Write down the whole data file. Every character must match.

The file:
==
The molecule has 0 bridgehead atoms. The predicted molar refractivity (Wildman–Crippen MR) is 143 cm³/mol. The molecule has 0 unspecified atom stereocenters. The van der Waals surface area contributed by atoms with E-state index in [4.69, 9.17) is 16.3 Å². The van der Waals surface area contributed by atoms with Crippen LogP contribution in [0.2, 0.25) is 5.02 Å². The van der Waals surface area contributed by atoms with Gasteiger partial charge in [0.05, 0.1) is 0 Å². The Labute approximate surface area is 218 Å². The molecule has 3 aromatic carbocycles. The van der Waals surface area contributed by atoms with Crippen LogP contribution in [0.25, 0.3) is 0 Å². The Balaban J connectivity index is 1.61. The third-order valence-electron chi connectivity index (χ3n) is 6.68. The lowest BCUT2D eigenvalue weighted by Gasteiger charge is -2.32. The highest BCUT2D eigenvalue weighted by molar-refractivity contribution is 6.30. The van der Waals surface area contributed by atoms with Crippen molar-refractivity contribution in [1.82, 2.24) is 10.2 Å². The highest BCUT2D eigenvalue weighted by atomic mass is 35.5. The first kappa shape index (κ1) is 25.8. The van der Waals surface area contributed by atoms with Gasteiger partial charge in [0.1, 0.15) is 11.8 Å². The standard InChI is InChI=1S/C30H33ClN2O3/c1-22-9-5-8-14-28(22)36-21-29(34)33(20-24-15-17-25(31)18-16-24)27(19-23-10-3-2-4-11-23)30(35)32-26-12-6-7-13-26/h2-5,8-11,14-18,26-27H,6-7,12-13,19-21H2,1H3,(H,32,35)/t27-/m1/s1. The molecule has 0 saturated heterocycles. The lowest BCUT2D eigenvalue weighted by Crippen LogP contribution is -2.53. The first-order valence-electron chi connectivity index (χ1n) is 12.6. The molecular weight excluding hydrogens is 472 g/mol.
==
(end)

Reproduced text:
The molecule has 0 bridgehead atoms. The predicted molar refractivity (Wildman–Crippen MR) is 143 cm³/mol. The molecule has 0 unspecified atom stereocenters. The van der Waals surface area contributed by atoms with E-state index in [4.69, 9.17) is 16.3 Å². The van der Waals surface area contributed by atoms with Crippen LogP contribution in [0.2, 0.25) is 5.02 Å². The van der Waals surface area contributed by atoms with Gasteiger partial charge in [0.05, 0.1) is 0 Å². The Labute approximate surface area is 218 Å². The molecule has 3 aromatic carbocycles. The van der Waals surface area contributed by atoms with Crippen LogP contribution in [0.25, 0.3) is 0 Å². The Balaban J connectivity index is 1.61. The third-order valence-electron chi connectivity index (χ3n) is 6.68. The lowest BCUT2D eigenvalue weighted by Gasteiger charge is -2.32. The highest BCUT2D eigenvalue weighted by molar-refractivity contribution is 6.30. The van der Waals surface area contributed by atoms with Crippen molar-refractivity contribution in [1.82, 2.24) is 10.2 Å². The highest BCUT2D eigenvalue weighted by atomic mass is 35.5. The first kappa shape index (κ1) is 25.8. The van der Waals surface area contributed by atoms with Gasteiger partial charge in [0.1, 0.15) is 11.8 Å². The standard InChI is InChI=1S/C30H33ClN2O3/c1-22-9-5-8-14-28(22)36-21-29(34)33(20-24-15-17-25(31)18-16-24)27(19-23-10-3-2-4-11-23)30(35)32-26-12-6-7-13-26/h2-5,8-11,14-18,26-27H,6-7,12-13,19-21H2,1H3,(H,32,35)/t27-/m1/s1. The molecule has 0 saturated heterocycles. The lowest BCUT2D eigenvalue weighted by Crippen LogP contribution is -2.53. The first-order valence-electron chi connectivity index (χ1n) is 12.6. The molecular weight excluding hydrogens is 472 g/mol.